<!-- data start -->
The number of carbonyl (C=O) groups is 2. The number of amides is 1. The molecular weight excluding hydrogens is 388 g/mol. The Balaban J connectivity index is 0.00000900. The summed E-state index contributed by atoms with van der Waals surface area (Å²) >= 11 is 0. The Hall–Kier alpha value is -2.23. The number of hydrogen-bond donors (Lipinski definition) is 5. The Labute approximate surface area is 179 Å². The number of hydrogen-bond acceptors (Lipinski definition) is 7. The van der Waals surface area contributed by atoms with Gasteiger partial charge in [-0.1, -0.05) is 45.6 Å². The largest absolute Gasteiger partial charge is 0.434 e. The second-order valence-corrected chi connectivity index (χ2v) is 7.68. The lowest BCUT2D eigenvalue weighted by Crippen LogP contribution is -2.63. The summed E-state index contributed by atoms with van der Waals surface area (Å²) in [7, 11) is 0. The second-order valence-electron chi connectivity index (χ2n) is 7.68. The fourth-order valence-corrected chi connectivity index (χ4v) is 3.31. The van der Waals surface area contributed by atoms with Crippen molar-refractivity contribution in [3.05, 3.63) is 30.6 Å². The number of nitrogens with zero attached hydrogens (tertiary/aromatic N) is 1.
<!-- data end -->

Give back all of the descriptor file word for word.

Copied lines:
The number of carbonyl (C=O) groups is 2. The number of amides is 1. The molecular weight excluding hydrogens is 388 g/mol. The Balaban J connectivity index is 0.00000900. The summed E-state index contributed by atoms with van der Waals surface area (Å²) >= 11 is 0. The Hall–Kier alpha value is -2.23. The number of hydrogen-bond donors (Lipinski definition) is 5. The Labute approximate surface area is 179 Å². The number of hydrogen-bond acceptors (Lipinski definition) is 7. The van der Waals surface area contributed by atoms with Gasteiger partial charge in [-0.1, -0.05) is 45.6 Å². The largest absolute Gasteiger partial charge is 0.434 e. The second-order valence-corrected chi connectivity index (χ2v) is 7.68. The lowest BCUT2D eigenvalue weighted by Crippen LogP contribution is -2.63. The summed E-state index contributed by atoms with van der Waals surface area (Å²) in [7, 11) is 0. The second-order valence-electron chi connectivity index (χ2n) is 7.68. The fourth-order valence-corrected chi connectivity index (χ4v) is 3.31. The van der Waals surface area contributed by atoms with Crippen molar-refractivity contribution in [3.05, 3.63) is 30.6 Å². The number of nitrogens with zero attached hydrogens (tertiary/aromatic N) is 1.